it’s a well established fact in law that a spouse is not to be believed regarding an issue with their spouse for there obvious bias in the matter.
      furthermore spousal immunity.
      a witness’s connection with an issue is strongly taken into consideration.
      it is presumed, based on human behavior, that someone will be more willing to favor a friend than a total stranger, for instance.
      but, and this is very important, when one speaks out negatively against someone, or something, whom they are friends with or on friendly terms with, it is to be given great weight and credibilty in the decisionmaking process.
      this is the exact case here with the haarezt writer who i presume is a citizen of israel: she would normally be presumed to favor her country but,instead, is strongly speaking negatively about it.
      alternatively, the nytimes is well known to strongly favor israel.
      have i made my case? bang, case closed.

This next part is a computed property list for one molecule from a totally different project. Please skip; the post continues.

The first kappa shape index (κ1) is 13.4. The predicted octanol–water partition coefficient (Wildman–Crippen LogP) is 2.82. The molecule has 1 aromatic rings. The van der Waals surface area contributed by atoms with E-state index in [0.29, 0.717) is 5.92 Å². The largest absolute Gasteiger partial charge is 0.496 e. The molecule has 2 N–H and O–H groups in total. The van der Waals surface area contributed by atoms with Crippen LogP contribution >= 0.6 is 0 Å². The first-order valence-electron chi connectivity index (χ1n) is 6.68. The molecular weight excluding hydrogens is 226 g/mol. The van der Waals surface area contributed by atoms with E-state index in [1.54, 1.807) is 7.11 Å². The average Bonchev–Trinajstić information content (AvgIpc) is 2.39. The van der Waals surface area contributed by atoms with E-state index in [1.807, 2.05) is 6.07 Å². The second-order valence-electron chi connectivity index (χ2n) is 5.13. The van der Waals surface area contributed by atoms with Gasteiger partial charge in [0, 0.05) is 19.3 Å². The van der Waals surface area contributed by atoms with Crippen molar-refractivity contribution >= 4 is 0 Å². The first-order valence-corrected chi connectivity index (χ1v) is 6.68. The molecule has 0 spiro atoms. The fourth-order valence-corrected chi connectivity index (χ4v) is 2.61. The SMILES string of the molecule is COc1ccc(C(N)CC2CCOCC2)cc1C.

2. Cliff
    Cliff
    February 12, 2014, 1:17 pm

    The Israeli press is more honest, relatively speaking, than the NYT.

    That’s because the stakes are different in America and because the social/ideological pressures are different here.

    So Hirsch Goodman, the Israeli Zionist Jew and his wife – also Jewish, also Zionist, probably has dual citizenship so she might be Israeli too – have to shovel the hasbara more aggressively here in the US.

    In Israel, everyone with meaningful political agency is a Zionist. Israeli society is thoroughly brain-washed so the language of human rights will always fall on deaf ears. The security state apparatus has been accepted by Israeli Jews.

    Honesty about Jewish nationalistic fascism (Zionism) is pervasive in Israel society because everyone knows Israeli Jews are incapable of changing en masse.